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the most satisfactory evidence both of its truth and utility. For he finds it a provision for all the wants which he previously felt. And if it discovers to him more extensive views of his own guilt and danger, and of the perfections and requirements of God, it does but discover that, of which he allows the justice and the propriety. And in proportion as he is thereby more humbled before his God, he also derives more abundant consolation from his word, and exercises a more confirmed confidence in his promises. And thus, being made perfect in love, and growing in grace and holiness, he waits for the hope of righteousness by faith.

The same meetness for heaven is attainable by all, and is necessary for all. But we must "give earnest heed to the things which we hear," if we are to "live and grow thereby." The same arguments which have convinced so many of the truth and of the importance of our religion, are still sufficient to satisfy us. And we must be content to receive the Gospel as it is offered to us, neither dissatisfied because of the absence of any evidence which we may suppose ought to have been furnished, nor objecting to the doctrines which are revealed by it. Our Lord referred the Jews to the witness of their own Scriptures; but he declared that "if they heard not Moses and the prophets, neither would they be persuaded

though one rose from the dead". He declared that, while some cavilled at the character in which the Baptist appeared, and others at his own, "wisdom would be justified of all her children "." And assuredly, though "the Jews required a sign, and the Greeks sought after wisdom," we can shew that each of those demands was unreasonable, if they were made in any view which disposed them to a rejection of the Gospel. For it is most abundantly demonstrable, that "Christ crucified is both the power of God, and the wisdom of God."

But if we allow the evidence, and value, and necessity of the Gospel, let us not remain in ignorance of what is thereby revealed. We not unfrequently meet with some, even in a Christian country, who have had such opportunities, and have arrived at such an age, that, "for the time, they ought to be teachers; yet who have need to be taught again, which be the first principles of the oracles of God." That ignorance is sometimes openly avowed; and those who make the avowal sometimes even appear to be proud of it. Yet a young Athenian would have been ashamed to be thought so ignorant with respect to the philosophical systems of his age and city. Nay,

a Luke xvi. 31.
d Heb. v. 12.

b Matt. xi. 19.

1 Cor. i. 24.

would not many among ourselves be ashamed to be thought ignorant of the laws, and literature, and science of our own country, who are yet negligent of the doctrine, and precepts of Jesus? Yet there is a more important knowledge than any that relates to terrestrial objects; there is a teacher more divine, and of more authority than any that we can "call Master upon earth." He calls upon us to hear, and to believe in him ; to repent, and follow him. He declares to us the authority with which he is invested, and the responsibility which rests upon ourselves." All power is given to me in heaven and in earth. Go ye, therefore, and preach the Gospel to every creature. He that believeth and is baptized shall be saved; and he that believeth not shall be damned.”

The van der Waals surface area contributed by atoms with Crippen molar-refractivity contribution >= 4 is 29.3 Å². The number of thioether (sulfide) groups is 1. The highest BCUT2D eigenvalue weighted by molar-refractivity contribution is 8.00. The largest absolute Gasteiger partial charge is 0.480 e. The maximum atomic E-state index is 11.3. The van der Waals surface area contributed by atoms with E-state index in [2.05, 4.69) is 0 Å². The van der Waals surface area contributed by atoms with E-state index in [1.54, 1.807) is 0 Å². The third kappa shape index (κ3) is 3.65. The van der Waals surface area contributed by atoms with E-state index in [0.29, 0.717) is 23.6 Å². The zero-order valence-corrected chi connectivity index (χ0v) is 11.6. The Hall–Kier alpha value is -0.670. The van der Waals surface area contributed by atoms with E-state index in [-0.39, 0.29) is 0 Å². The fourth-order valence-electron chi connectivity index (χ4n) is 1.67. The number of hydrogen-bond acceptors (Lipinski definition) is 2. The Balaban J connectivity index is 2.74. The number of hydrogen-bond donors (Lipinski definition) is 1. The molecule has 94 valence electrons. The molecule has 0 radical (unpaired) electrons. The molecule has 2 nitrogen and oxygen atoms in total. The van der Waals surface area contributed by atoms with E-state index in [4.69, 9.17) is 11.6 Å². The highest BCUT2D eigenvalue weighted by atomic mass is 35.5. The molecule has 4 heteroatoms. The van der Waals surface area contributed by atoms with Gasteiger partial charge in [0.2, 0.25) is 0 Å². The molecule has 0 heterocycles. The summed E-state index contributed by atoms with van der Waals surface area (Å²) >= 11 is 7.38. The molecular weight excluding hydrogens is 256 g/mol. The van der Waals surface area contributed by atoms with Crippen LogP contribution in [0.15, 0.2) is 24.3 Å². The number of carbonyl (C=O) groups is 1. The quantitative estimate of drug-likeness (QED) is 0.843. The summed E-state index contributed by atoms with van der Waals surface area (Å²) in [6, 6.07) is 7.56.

We have to conjure you, therefore, by the dignity of him, whom the Father sanctified, and sent into the world, by the miracles which he wrought, by the prophecies which he fulfilled,by the greatness of the salvation which he purchased, by the promises, and by the terrors of the Lord,-by the shortness of life, and the approaches of death, by the realities of eternity, and the inestimable value of your immortal souls-that you "turn not away from him that speaketh from heaven."-If we have at all increased your ad

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Matt. xxiii. 10.

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miration of the beauty and comprehensiveness of the word of God, from whence we have drawn, and ever shall draw, our arguments and representations, if we have disposed you to peruse it more frequently and attentively,-if we have been able to strengthen your conviction of its truth, to impress you with a sense of its importance, and to persuade you to a compliance with its dictates -our labours will not have been in vain. And if those, who are able, will defend the Gospel against its adversaries, and turn to righteousness those that profess it,-and if all that profess and call themselves Christians,' will adorn the doctrine of God their Saviour by a sober, righteous, and godly life, "endeavouring to keep the unity of the Spirit in the bond of peace,”—then will our heavenly Father be glorified. Our Saviour will then "see of the travail of his soul, and be satisfied;"--and we shall one day be “with him, and behold his glory."


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